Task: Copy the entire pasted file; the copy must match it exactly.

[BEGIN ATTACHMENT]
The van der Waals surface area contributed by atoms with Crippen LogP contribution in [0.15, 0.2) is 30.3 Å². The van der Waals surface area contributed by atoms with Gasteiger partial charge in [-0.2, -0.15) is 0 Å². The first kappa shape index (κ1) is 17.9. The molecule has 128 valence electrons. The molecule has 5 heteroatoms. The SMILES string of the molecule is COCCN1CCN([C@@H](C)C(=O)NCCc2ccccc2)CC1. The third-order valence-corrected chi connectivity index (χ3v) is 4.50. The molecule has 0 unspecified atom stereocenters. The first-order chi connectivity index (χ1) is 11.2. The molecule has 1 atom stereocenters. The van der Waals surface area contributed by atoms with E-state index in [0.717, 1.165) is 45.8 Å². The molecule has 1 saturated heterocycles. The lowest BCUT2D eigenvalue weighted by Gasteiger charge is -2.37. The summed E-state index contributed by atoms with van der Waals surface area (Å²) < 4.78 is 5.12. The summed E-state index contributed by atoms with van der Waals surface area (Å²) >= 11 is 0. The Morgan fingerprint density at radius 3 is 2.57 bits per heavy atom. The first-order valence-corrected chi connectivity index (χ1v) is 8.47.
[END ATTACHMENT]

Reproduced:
The van der Waals surface area contributed by atoms with Crippen LogP contribution in [0.15, 0.2) is 30.3 Å². The van der Waals surface area contributed by atoms with Gasteiger partial charge in [-0.2, -0.15) is 0 Å². The first kappa shape index (κ1) is 17.9. The molecule has 128 valence electrons. The molecule has 5 heteroatoms. The SMILES string of the molecule is COCCN1CCN([C@@H](C)C(=O)NCCc2ccccc2)CC1. The third-order valence-corrected chi connectivity index (χ3v) is 4.50. The molecule has 0 unspecified atom stereocenters. The first-order chi connectivity index (χ1) is 11.2. The molecule has 1 atom stereocenters. The van der Waals surface area contributed by atoms with E-state index in [0.717, 1.165) is 45.8 Å². The molecule has 1 saturated heterocycles. The lowest BCUT2D eigenvalue weighted by Gasteiger charge is -2.37. The summed E-state index contributed by atoms with van der Waals surface area (Å²) < 4.78 is 5.12. The summed E-state index contributed by atoms with van der Waals surface area (Å²) >= 11 is 0. The Morgan fingerprint density at radius 3 is 2.57 bits per heavy atom. The first-order valence-corrected chi connectivity index (χ1v) is 8.47.